Everyone leaving the Aviva Stadium last Tuesday had the same questions on their mind. How did it go so wrong? Why did Christian Eriksen have the freedom of Dublin to tear our defence apart? Most importantly, should this be the end of Martin O’Neill as manager? Four years have brought many highs and many lows, with the Danish mauling by far being his lowest.
A fortnight before, there were rumblings (which the FAI essentially confirmed) that O’Neill and assistant Roy Keane had been handed new two year contracts ahead of the World Cup playoffs. Any fan that didn’t have a short memory could think back to the build up to the European Championships in 2012, when the FAI gave Giovanni Trapattoni a new contract, despite a lack of success.
While there was plenty of positivity before the Championships, afterwards doom and gloom reigned. Trapattoni had not even tried to win any of the three Irish games in Poland & Ukraine, a tactic which would continue to seep into his management until eventually getting sacked after a defeat in Vienna in September 2013.
Flash forward four years and Ireland are top of their group after a magnificent performance in Austria. The four points from their next two games against Georgia and Serbia will put one foot on the plane to the World Cup in Russia. Shane Duffy scored early against Georgia, but here’s where the problems started.
Ireland barely escaped Tbilisi with a draw, O’Neill had set up to defend the 1-0 lead for 86 minutes. Then, the following Tuesday, Serbia played Ireland at their own game, with the goal of avoiding losing, and winning 1-0. It all came down to a winner take all clash in Wales. For the victors, a playoff, for the losers, nothing. James McClean struck the most important goal of his career and there was still hope.
Most fans were happy when we were drawn against Denmark in the playoffs. The whole country seemed to have the ‘it could have been worse’ sentiment. A freezing Saturday night in Copenhagen saw another awful performance from the Boys In Green (or white in this case), but it was another draw. All we needed now was a victory at home and we were off to our first World Cup in 16 years.
Another early Duffy goal had us in the driving seat. We were just over an hour away from Russia. O’Neill sat back again. We conceded five times in 60 minutes. The Danes tore us to shreds and the wait continues.
So we go back to the question: was this the manager’s fault?
The detractors will say that O’Neill is stubborn. He refuses to change his tactics, his dealings with the media are awful, and that he’s a one trick pony. The evidence is not good for the Derryman. Away from home, he’s had some unbelievable results. Let’s not forget that this Ireland side held the World Champions Germany to a draw in Gelsenkirchen, and then beat them in Dublin. He masterminded a European Championship where we were close to eliminating the hosts. It seems Ireland performs unbelievably well when we’re the underdogs.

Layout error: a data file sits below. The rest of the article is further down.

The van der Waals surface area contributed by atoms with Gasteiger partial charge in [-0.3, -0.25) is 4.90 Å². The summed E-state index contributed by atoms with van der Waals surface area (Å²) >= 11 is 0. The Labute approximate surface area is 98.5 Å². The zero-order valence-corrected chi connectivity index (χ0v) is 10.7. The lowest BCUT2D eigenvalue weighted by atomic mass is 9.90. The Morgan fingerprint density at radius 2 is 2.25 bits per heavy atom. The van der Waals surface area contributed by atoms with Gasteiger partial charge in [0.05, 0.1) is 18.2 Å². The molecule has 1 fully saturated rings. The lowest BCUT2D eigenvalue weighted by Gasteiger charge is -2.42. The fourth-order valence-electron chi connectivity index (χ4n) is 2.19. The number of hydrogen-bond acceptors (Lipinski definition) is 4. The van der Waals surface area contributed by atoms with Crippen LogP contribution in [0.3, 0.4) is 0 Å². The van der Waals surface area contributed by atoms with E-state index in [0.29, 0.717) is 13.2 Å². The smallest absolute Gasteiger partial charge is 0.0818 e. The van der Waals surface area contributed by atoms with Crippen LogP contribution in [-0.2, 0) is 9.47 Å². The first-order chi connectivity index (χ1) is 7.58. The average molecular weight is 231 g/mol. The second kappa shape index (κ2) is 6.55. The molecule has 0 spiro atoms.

It’s when we ‘need a result’ or travel to face one of the ‘weaker teams’ where things get a bit sticky. There’s an infatuation with playing it safe. Setting up for teams to try and break us down and then hopefully nick a goal on the counter attack for the three points. At the base of it all, it is this tactic and the managers refusal to deter from it, which cost us our place in Russia. If Ireland hold on to that 1-0 lead in Tblisii, they stay two points clear at the top of Group D. If they convert any chances against Serbia, they’re minimum three clear.
If they grab an away goal in Copenhagen, they’re in control. If they show a bit of fight after going 2-1 down on Tuesday, it could have been very different.
However, they didn’t and it wasn’t. O’Neill made some baffling decisions (like putting the hopes on a player that’s scored a goal every 30 or so games in an Irish shirt, and playing no midfield while 3-1 down) “Now there’s nothing for the ‘best fans in the world’ to do but cheer on whoever England are playing, and then go back to supporting the English Premier League next summer, again.
This falls at the feet of the manager. Yes, he has a fantastic home record. Yes, Euro 2016 was fantastic for everyone involved with Irish sport. Yes, he’s given younger fans some of the greatest ever Irish international moments. There’s no production line for ‘the next generation.’ Plus, who are we going to get in instead of him?
There are good points to defend O’Neill & Keane. However, they are easily countered. There is a production line for the future of Irish football. It is simply that the FAI would not like you to know about the League of Ireland. They’d rather that Irish teenagers are farmed over to English ‘academies,’ where 90% of them fail and return home with no education.
In terms of replacements, the next European Championships in 2020 is the easiest to qualify for in history. We could appoint the manager of Roy of the Rovers and he’d get us there. It’s an attractive job.
Of course, Martin O’Neill may not want to stay on as Ireland’s manager. His namesake north of the border is being heavily linked with a move to Scotland, Chris Coleman has returned to club management after a hugely successful stint at Wales. O’Neill’s relationship with the media is fractured. The attitude of the fans towards him has changed considerably for the worse. The squad he now has is weakened considerably by retirements.
He now has plenty of time to consider his options but unfortunately, he can’t turn back time to Tblisi and change things to save his skin.